[ECOS] ecos license question.
Fri Jan 17 20:29:00 GMT 2003
> -----Original Message-----
> From: Jonathan Larmour [mailto:jifl@eCosCentric.com]
> Sent: Thursday, January 16, 2003 3:25 PM
> To: Fabrice Gautier
> Cc: email@example.com
> Subject: Re: [ECOS] ecos license question.
> Fabrice Gautier wrote:
> > True, but it still unclear to me how the current eCos
> > license applies to Redboot as well. At least the GPL
> > name in the license is confusing me.
> I dare say that's because you have a preconception about what GPLing
> implies :-).
The preconception I have i guess is that GPL does not fit embedded OSes very
well, (that why it was changed in eCos)
> In general the law would consider what would be "reasonable".
Actually, judges and jury would consider that, based on their own
interpretation of the applicable law. Laws and judges are different
everywhere. In addition eCos has code from many differents copyrights
holder, each one with differents interpretation of the License.
And there is no way for someone to be sure that what he is doing is allowed.
So there is a slight chance that someone will sue you because he disagrees
with you own interpretation, or maybe just because it doesnt like you and
see he as a slight chance of winning. I guess people are pretty reasonnable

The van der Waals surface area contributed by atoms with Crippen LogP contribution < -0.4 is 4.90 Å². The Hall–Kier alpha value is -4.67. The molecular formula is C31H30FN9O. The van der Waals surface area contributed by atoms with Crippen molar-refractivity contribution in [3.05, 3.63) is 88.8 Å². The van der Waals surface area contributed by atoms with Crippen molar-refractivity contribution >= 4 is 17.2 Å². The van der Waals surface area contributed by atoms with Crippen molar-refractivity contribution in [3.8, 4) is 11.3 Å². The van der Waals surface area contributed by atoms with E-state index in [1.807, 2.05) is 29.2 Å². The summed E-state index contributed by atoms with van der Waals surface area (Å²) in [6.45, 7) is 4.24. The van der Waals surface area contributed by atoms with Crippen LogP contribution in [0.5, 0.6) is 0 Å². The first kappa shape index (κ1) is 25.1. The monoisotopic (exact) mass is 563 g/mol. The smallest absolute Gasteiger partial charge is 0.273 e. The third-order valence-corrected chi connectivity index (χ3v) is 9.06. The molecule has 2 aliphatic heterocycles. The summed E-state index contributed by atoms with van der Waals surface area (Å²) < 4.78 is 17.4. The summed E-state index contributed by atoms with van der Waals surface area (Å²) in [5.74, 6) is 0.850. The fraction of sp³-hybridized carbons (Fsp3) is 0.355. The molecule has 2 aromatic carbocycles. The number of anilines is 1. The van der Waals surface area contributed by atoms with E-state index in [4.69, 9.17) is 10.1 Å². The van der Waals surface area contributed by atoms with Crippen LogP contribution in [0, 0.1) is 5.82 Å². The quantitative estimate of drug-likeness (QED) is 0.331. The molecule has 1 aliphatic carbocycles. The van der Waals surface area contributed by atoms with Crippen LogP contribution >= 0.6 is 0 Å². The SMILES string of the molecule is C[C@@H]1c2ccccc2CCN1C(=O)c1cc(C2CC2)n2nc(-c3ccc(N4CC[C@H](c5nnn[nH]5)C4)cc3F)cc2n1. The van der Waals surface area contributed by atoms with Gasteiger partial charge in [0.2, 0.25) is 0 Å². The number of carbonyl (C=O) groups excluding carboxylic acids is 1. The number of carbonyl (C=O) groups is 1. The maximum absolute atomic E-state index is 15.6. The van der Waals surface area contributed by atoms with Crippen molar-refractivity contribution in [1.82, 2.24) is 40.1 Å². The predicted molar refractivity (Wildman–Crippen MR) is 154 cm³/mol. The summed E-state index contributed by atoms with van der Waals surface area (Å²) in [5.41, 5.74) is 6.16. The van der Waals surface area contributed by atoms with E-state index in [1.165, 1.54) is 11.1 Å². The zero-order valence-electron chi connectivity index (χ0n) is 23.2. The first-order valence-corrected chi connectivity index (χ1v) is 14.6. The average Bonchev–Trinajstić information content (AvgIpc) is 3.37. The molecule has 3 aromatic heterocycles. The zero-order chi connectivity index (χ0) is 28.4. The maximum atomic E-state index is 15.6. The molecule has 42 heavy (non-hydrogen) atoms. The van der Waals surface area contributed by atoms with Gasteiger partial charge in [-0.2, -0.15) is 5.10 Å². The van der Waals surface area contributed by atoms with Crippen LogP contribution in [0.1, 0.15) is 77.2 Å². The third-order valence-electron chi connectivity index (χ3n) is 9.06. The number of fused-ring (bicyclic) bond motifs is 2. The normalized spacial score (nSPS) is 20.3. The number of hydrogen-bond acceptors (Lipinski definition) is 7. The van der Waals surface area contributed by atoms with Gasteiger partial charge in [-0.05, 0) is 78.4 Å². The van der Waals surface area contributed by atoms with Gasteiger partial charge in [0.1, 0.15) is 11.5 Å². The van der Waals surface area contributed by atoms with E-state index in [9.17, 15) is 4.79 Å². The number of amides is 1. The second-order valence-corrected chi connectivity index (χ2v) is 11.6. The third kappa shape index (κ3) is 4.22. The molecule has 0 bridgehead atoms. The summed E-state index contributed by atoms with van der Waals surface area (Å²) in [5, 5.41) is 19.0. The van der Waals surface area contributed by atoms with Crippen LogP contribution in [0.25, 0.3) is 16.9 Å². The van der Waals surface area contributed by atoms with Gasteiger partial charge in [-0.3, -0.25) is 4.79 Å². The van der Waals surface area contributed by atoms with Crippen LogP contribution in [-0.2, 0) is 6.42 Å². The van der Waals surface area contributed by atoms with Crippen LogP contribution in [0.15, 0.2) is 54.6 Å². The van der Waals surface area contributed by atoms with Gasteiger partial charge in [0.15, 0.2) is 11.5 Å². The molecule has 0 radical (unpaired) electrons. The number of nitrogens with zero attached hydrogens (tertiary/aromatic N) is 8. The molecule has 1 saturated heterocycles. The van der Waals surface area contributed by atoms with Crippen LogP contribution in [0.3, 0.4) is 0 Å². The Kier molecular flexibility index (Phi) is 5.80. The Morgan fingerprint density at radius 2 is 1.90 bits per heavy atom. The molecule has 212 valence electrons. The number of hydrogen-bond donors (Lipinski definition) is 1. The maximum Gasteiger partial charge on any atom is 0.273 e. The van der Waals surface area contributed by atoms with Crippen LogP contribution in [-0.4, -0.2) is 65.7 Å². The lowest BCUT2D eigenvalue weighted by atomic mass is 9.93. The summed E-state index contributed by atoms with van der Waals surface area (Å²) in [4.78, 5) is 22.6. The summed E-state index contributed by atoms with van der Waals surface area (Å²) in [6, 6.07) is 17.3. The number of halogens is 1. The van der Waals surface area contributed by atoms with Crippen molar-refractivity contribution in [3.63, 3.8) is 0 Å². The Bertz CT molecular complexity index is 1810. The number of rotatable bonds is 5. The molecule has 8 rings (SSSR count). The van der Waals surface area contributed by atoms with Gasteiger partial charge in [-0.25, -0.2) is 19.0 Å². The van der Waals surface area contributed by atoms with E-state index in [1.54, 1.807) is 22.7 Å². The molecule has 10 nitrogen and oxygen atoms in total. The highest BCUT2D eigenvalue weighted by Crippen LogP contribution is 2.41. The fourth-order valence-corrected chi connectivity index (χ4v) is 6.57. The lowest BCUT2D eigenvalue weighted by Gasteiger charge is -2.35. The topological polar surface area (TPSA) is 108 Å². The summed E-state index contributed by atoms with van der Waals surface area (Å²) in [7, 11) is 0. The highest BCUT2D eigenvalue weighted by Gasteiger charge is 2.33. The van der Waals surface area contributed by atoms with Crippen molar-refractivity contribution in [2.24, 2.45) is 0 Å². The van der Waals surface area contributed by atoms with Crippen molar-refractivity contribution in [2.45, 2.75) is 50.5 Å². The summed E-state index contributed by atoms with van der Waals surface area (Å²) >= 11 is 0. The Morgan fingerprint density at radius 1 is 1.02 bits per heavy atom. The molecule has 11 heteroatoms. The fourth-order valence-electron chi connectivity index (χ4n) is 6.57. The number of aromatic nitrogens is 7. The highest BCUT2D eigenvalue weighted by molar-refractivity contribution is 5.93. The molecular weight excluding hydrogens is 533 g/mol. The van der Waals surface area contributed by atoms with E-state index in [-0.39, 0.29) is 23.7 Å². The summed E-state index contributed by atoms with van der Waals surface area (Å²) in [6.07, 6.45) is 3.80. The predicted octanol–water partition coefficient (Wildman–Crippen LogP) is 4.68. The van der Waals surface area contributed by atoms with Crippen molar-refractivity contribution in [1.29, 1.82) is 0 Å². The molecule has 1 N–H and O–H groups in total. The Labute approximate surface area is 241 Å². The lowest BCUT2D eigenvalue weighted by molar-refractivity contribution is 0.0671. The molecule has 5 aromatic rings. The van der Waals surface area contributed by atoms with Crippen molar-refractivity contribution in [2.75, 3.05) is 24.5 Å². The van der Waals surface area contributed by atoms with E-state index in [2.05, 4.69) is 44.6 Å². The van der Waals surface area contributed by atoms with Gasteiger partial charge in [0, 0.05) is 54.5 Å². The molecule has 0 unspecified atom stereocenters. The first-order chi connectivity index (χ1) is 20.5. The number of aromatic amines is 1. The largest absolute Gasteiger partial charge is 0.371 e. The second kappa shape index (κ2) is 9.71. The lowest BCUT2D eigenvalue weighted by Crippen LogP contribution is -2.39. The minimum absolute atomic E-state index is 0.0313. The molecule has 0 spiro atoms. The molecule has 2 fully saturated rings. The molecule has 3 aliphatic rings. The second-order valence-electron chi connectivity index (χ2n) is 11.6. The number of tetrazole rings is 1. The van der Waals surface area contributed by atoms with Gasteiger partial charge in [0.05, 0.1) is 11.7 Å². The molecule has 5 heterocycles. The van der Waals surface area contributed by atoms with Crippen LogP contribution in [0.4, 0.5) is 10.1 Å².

about sueing other people in the UK, but in the US it is another matter...
> I think our fundamental disagreement here is that allowing
> people a little more freedom to use the code isn't
> necessarily a bad thing. We just want the benefits of the
> improvements to that code.
I think you misunderstand me, I _do_ think that allowing more freedom is a
_very_ good thing. And I do think that the current license is very good when
_I_ (and i guess you) interprets it. But I'm no lawyer, and even lawyers are
What I see is that there are three goals for the license:
1./ Allowing people to use eCos in proprietary products
2./ Keeping improvment to the eCos base source code open source
3./ Allowing people to use ecos with GPL code
But... You cannot achieve 1 and 3 at the same time, so basically the license
say you can do 1 if you can respect 2. OR you can do 3 which imply 2.
So there are in fact to very distincts situations. One for fully GPLed
applications, one for proprietary applications. I strongly think that having
two distinct licenses two reflect those 2 situations, is far less confusing
that the current scheme, I dont see how it could be harder to enforce, I
dare to say most people would understand it better since there are already a
few projects with the dual licenses. MPL and GPL have been around for a
while, their interpretations are better known, and their eventual flaws
also are well known, (although I believe no judges has ever given a decision
> Enforcement was a real problem. Many people had been writing
> new ports, new changes etc. and not making their changes available.
> It wasn't tenable.
Just to be clear, under the current license, you have to make your changes
available only to the people you distribute them right?
If RedHat was not able to enfore the MPL, I dont know how anyone will be
able to enforce the current license. I dont think just using the name GPL
will make people more conscious about what they do, probably they will be
just more scared.
> By nailing our colours to the GPL mast it will be much more
> recognisable to users that this is an open source licence.
I still dont see this as an argument against dual license.
I think the only argument I saw against a dual GPL/MPL would be the
complexity (which I dont buy) but I'm sure there are other arguments, are
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